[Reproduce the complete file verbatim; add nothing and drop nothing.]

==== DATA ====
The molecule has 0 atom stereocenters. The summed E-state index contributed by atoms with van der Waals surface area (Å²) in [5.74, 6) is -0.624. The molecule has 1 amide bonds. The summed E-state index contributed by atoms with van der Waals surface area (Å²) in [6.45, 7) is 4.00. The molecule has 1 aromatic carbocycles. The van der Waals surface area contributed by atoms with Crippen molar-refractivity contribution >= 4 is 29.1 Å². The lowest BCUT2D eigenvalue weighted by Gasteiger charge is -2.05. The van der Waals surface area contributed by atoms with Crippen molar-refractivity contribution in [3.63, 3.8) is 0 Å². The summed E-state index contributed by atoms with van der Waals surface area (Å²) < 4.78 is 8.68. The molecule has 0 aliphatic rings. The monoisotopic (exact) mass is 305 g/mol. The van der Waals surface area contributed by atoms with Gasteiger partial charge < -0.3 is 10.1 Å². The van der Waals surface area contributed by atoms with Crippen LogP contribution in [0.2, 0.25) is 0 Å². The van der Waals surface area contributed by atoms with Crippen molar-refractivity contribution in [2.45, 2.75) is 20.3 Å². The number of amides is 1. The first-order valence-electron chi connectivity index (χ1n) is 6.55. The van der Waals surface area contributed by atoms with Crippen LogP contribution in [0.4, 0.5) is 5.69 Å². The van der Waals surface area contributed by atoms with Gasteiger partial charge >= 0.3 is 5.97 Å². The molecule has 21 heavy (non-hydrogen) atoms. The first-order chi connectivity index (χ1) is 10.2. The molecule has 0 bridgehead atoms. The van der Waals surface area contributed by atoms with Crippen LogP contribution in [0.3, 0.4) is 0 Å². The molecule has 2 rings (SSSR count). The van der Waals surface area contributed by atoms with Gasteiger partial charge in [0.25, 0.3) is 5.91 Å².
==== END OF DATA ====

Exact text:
The molecule has 0 atom stereocenters. The summed E-state index contributed by atoms with van der Waals surface area (Å²) in [5.74, 6) is -0.624. The molecule has 1 amide bonds. The summed E-state index contributed by atoms with van der Waals surface area (Å²) in [6.45, 7) is 4.00. The molecule has 1 aromatic carbocycles. The van der Waals surface area contributed by atoms with Crippen molar-refractivity contribution >= 4 is 29.1 Å². The lowest BCUT2D eigenvalue weighted by Gasteiger charge is -2.05. The van der Waals surface area contributed by atoms with Crippen molar-refractivity contribution in [3.63, 3.8) is 0 Å². The summed E-state index contributed by atoms with van der Waals surface area (Å²) < 4.78 is 8.68. The molecule has 0 aliphatic rings. The monoisotopic (exact) mass is 305 g/mol. The van der Waals surface area contributed by atoms with Gasteiger partial charge < -0.3 is 10.1 Å². The van der Waals surface area contributed by atoms with Crippen LogP contribution in [0.2, 0.25) is 0 Å². The van der Waals surface area contributed by atoms with Crippen molar-refractivity contribution in [2.45, 2.75) is 20.3 Å². The number of amides is 1. The first-order valence-electron chi connectivity index (χ1n) is 6.55. The van der Waals surface area contributed by atoms with Crippen LogP contribution in [0.4, 0.5) is 5.69 Å². The van der Waals surface area contributed by atoms with Gasteiger partial charge >= 0.3 is 5.97 Å². The molecule has 21 heavy (non-hydrogen) atoms. The first-order chi connectivity index (χ1) is 10.2. The molecule has 0 bridgehead atoms. The van der Waals surface area contributed by atoms with Crippen LogP contribution in [0.3, 0.4) is 0 Å². The molecule has 2 rings (SSSR count). The van der Waals surface area contributed by atoms with Gasteiger partial charge in [0.25, 0.3) is 5.91 Å².